If you are going to live in Barnstable Town, you have to be sure you can make a living. Tourism is the area’s largest and most lucrative industry, so most of the businesses make the lion’s share of their annual income from May to September. However, there are still opportunities for those who want to stay year round, and in fact, Forbes magazine included Barnstable Town in its 100 Best Small Places for Business and Careers. The experts at Forbes predict that Barnstable Town will enjoy a 2.4 percent rate of job growth annually.
Barnstable/West Barnstable: This village is the portion of Barnstable Town located right next to Cape Cod Bay. Because of the idyllic location, rental properties are a little pricier here. Of course, there is a dramatic difference between summer rentals, which typically go by the week, and winter or year-round rental homes. There are a variety to choose from, including small apartment buildings and houses that range from three bedrooms to five or more. Most of the homes are owner occupied, and at least a quarter are vacant during the off-season.
Cotuit/Marstons Mills: Many of the homes in the Cotuit and Marstons Mills section of Barnstable Town offer easy access to Atlantic beaches, because the community is very close to the water. In the summer months, the area has a suburban feel, though it is more like a rural neighborhood in the winter. Many of the permanent residents look forward to having the village to themselves, enjoying long walks on the uncrowded beaches in the late fall and early spring. It is interesting to note that the folks who stick around have lived in the area for many years, giving the community a small-town feel when seeing friends and neighbors at the market or the post office.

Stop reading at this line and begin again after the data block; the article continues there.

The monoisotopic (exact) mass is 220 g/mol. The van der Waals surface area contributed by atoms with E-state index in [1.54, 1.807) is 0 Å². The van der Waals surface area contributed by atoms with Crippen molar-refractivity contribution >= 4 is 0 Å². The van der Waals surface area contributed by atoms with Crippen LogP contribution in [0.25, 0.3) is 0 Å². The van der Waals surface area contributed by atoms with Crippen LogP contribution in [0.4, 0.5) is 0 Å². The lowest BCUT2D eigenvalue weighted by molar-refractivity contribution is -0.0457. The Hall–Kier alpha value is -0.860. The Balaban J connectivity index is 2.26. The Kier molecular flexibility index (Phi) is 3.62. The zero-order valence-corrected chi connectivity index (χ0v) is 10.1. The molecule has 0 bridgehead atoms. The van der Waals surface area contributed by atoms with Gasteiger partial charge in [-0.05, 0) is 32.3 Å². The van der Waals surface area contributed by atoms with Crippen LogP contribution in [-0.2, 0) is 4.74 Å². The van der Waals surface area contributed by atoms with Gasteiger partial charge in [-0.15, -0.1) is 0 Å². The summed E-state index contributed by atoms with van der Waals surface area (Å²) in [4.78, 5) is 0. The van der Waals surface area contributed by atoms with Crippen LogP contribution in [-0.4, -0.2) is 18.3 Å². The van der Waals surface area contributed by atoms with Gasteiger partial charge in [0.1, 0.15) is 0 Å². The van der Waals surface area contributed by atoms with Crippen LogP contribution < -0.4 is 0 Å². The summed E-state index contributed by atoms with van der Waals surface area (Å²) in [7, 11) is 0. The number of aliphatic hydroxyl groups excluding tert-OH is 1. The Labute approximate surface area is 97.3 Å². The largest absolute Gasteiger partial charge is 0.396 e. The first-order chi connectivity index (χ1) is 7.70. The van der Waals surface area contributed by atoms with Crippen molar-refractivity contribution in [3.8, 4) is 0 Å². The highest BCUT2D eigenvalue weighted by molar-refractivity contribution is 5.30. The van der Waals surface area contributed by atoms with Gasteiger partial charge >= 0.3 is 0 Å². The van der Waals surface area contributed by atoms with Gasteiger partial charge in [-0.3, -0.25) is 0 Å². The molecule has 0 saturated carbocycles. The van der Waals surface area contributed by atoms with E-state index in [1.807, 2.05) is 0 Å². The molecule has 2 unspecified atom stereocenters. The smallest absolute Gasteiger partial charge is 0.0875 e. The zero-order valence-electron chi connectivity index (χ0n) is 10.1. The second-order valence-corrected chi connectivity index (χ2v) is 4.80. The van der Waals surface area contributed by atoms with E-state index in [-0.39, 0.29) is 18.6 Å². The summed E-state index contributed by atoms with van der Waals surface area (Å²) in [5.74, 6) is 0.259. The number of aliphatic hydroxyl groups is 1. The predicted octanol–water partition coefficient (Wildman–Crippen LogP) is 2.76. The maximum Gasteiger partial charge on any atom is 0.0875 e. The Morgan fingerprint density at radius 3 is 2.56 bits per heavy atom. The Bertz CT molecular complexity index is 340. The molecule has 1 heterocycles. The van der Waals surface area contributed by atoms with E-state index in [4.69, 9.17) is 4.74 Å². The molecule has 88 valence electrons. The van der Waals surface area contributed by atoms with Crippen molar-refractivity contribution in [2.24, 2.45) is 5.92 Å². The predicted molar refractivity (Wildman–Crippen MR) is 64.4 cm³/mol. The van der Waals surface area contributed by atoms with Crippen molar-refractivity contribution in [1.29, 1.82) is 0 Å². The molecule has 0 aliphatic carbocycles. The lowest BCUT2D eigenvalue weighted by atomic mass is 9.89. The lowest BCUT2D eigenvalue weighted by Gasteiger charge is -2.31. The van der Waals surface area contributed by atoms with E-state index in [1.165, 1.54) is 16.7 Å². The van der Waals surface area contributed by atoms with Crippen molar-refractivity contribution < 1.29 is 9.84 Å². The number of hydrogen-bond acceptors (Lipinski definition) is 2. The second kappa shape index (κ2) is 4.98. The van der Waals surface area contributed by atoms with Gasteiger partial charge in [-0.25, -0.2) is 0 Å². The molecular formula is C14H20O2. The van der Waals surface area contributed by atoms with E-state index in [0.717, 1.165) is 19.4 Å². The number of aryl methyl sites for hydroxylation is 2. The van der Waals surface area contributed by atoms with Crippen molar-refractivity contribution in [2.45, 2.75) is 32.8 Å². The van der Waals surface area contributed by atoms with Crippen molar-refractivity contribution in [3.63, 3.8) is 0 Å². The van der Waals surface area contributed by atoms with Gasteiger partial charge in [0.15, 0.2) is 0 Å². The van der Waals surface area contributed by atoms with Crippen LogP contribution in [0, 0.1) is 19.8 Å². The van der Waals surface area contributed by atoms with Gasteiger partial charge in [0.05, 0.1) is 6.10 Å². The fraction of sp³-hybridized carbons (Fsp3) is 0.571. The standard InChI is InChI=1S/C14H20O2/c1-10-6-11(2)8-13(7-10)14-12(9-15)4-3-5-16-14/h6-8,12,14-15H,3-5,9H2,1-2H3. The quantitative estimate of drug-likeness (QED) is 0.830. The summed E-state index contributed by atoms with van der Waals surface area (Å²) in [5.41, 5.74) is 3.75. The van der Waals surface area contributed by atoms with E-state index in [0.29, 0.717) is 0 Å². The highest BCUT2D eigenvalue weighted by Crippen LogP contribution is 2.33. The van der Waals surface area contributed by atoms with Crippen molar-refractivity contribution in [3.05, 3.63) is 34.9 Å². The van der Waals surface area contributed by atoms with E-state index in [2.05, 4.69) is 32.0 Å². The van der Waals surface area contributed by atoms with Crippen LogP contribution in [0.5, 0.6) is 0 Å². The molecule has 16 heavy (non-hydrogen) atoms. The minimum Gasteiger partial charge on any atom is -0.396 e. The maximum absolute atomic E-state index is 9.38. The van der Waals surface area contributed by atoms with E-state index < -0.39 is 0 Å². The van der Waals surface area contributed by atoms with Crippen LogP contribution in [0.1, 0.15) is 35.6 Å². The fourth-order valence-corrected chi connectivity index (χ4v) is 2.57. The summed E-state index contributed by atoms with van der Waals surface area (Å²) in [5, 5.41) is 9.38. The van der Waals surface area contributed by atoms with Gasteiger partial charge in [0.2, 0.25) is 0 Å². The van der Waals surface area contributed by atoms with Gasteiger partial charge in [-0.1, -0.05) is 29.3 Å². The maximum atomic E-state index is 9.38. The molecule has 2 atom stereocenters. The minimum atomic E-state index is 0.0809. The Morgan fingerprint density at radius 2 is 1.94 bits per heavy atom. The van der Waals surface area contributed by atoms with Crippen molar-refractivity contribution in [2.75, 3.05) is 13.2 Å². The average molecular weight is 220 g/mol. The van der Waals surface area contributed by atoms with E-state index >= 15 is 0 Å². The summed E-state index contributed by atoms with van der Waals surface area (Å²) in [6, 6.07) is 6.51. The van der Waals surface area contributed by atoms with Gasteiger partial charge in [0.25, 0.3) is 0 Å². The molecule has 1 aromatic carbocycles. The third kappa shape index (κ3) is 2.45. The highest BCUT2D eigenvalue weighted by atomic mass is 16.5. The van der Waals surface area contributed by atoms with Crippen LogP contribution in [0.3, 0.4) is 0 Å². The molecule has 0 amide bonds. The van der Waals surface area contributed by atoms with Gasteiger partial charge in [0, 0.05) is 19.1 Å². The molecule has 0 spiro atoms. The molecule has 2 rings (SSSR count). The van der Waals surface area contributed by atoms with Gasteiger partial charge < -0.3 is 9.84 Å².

Centerville: The Centerville Harbor on the Atlantic side of Barnstable Town means access to a wide variety of nautical activities. There are endless opportunities for fishing, swimming, and boating, making this a particularly popular area. Fortunately, your apartment search won’t be difficult, as there are a number of apartment complexes and small apartment buildings that offer options in every size. Many Centerville residents work in the hospitality industry, enjoying a well-deserved rest during the off-season.
Falmouth Road/Pitchers Way: For those who prefer a little more action, the area around Falmouth Road and Pitchers Way is about as close to urban as you can get on the Cape. The price for an apartment rental is lower than the average cost of living on Cape Cod, which is awfully attractive if you want to save your money for other things.
Hyannis Port/West Hyannisport: The beauty of Hyannis, Barnstable Towns crown jewel, is that there is something for everyone. It is right on the Atlantic, so there is easy access to the beach, along with cute shops, historical sites, romantic inns, and delicious restaurants. Living in Hyannis is like being on vacation permanently. Rent is reasonable, putting Hyannis in reach of just about everyone, though only about half of the neighborhoods residents live here 12 months out of the year.
Iyannough/Bearses Way: People looking for reasonably priced apartment rentals in Barnstable Town are often drawn to the area around Iyannough and Bearses Way. Studio apartments are common, though there are also a variety of other sizes, and generally speaking, vacancies are easy to come by. Most folks in this neighborhood work nearby, with many even walking to work each day.
Newtown/Pondsville: The area around Newtown and Pondsville is primarily owner occupied, and residents tend to live here all year long. This makes it tough for people looking to rent for more than a week or two. The neighborhood is made up of single family houses, most of which are 3 bedrooms or larger. Unfortunately, most people have to drive to work, as this area is less walkable than its neighbors.